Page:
Pass the ribs!

Moments ago, a friend sent an innocuous email entitled: “Fwd: Interesting History Info from Cecelia.” I’m still not sure why I opened it; but I’m glad I did.

The email contained a link to a story on the BBC’s website, Genetic ‘Adam Never Met Eve’. If this isn’t a drama, I can’t imagine what is.

As this story unfolds, a group of scientists from eight countries traced mankind’s genetic family tree. They did this by studying the variations in the Y chromosome of more than a thousand men from different communities around the world. (If you’ve been away from a biology class as long as I have, you’ll need to be reminded that men carry the Y chromosome and the X chromosome. Women carry two X chromosomes.)

In earlier studies, fossil evidence revealed that modern humans originated in Africa 150,000 years ago, then slowly spread across the world. These scientists’ research confirmed the decades-old “Out of Africa” hypothesis, which was based on studies of mitochondrial DNA, the segment of genetic material that is inherited exclusively from the mother. These studies determined that our most recent common ancestor was a woman who lived in Africa some 143,000 years ago, the so-called “Mitochondrial Eve”.

Not content that they found “Eve”, the latest group of scientists launched an exhaustive DNA search for “Adam”. Voila! They found him. He was a man who lived in Africa around 59,000 years ago.

Did you do the math? Uh huh: There’s an 84,000 year gap between Adam and Eve.

Pass the ribs, please. Reading this story on Earth Day made me see the entire planet in a new light. It was solely populated with women for 84,000 years? How on earth did they procreate?

Of course, the astute scientists have an explanation for this: They’ve concluded that the human genetic blueprint evolved as a mosaic, with different pieces of modern DNA emerging and spreading throughout the human population at different times. What does that mean: the first humans were male and female, not either/or?

Wait a minute! These scientists didn’t mention a word about mankind being created from dust. And their women-first theory takes a plug out of our all-time favorite story of Adam’s rib.

There’s only one thing to do: We’ll have to give these heretics a time-out; march them into their labs to stare into their Petri dishes until they can emerge with some more palatable answers.

What we really want to hear is that science is in synch with what we already believe: Man was here first. He was made from dust–and he was made from clay. Since the earth is nearly five billion years old and everything was created in a week, they will have to establish human life on the planet five billion years ago. And then we want them to explain how and why mankind regressed intellectually. After all, cavemen didn’t have language, but Adam was able to develop the sophisticated nomenclature for every plant and animal soon after birth.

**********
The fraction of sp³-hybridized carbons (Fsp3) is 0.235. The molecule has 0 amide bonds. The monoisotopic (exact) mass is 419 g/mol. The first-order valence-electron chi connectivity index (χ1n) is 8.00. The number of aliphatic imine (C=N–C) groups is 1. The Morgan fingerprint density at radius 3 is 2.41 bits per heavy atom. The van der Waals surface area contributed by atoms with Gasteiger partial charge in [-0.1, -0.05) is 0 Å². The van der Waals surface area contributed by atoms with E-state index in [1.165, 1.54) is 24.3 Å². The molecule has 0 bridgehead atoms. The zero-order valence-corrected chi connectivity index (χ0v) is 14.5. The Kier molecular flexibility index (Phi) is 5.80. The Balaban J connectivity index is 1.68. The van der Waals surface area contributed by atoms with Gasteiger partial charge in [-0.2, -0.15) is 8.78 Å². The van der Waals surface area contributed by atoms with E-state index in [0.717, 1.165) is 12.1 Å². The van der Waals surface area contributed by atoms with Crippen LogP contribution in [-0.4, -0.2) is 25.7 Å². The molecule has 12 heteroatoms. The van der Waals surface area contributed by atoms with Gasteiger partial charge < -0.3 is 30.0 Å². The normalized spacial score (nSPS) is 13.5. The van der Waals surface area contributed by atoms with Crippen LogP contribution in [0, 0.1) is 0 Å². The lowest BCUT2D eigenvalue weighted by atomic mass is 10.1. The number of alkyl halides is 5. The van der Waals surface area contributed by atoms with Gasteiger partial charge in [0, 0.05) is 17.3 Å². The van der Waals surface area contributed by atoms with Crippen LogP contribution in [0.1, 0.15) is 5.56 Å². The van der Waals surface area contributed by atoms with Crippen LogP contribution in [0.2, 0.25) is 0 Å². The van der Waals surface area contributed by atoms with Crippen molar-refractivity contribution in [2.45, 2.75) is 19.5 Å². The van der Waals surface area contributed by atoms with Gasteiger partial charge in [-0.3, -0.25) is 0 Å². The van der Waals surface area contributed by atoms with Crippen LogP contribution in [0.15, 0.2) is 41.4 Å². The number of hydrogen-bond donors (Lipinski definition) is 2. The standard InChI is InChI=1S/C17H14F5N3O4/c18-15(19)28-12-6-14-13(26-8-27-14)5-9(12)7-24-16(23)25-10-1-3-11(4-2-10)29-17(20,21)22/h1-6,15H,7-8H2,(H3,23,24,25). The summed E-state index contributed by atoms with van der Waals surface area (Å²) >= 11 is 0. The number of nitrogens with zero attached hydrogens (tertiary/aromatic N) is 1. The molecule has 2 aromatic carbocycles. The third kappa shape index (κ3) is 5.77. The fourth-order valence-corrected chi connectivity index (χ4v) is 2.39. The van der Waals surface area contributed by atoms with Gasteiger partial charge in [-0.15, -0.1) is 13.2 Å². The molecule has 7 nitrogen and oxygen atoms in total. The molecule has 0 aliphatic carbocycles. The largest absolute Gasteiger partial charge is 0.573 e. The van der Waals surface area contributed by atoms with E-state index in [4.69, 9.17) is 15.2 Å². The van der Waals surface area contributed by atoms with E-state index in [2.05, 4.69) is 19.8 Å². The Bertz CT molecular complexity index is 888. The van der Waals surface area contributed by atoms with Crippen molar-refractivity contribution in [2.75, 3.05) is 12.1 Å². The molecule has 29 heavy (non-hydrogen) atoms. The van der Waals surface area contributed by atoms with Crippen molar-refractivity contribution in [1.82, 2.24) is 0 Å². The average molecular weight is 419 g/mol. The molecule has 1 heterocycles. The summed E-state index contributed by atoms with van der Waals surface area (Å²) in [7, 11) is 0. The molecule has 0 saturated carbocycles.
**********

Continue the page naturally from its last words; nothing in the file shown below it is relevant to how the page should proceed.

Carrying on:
I might be pushing my luck, and maybe this is outside of the realm of science. But I wonder if the researchers can tell us why we didn’t get a Savior for hundreds of thousands (maybe even billions) of years, since God seemed to be pretty fed up with us quite soon after our arrival on the planet.

One thing for sure, before these wise guys are allowed to release any more scientific evidence about the origin of man, they are absolutely positively going to have to stop locating the Garden of Eden so far south of Europe!

Another Drama of Biblical Proportions

Where’s a ghostbuster when you really need one? Judas Iscariot has come back to haunt us—just in time for Passover. The man who added “the kiss of death” to our vernacular has returned…a hero.

That’s the story told in the recent release of the nearly 2,000-year-old Gospel of Judas—determined by every scientific method available today as an authentic document. By all accounts, this book had all the elements to be the third century’s DaVinci Code. It claims that Judas did not betray Jesus. In fact, it asserts that Jesus asked Judas to point him out to authorities—knowing that he was considered a heretic. In that day, anyone who held religious beliefs that did not conform to the mainstream was inhumanely persecuted.

Judas, according to this gospel, was Jesus’ closest friend; and he claimed that Jesus told him, “You will be cursed by the other generations…. For you will sacrifice the man that clothes me.”What does it mean, exactly, to “sacrifice the man that clothes me”? Rodolphe Kasser, one of the world’s preeminent scholars of Coptic Christianity and a translator the document, explains that Jesus wanted someone to free him from his human body, and he preferred that person to be a friend rather than an enemy.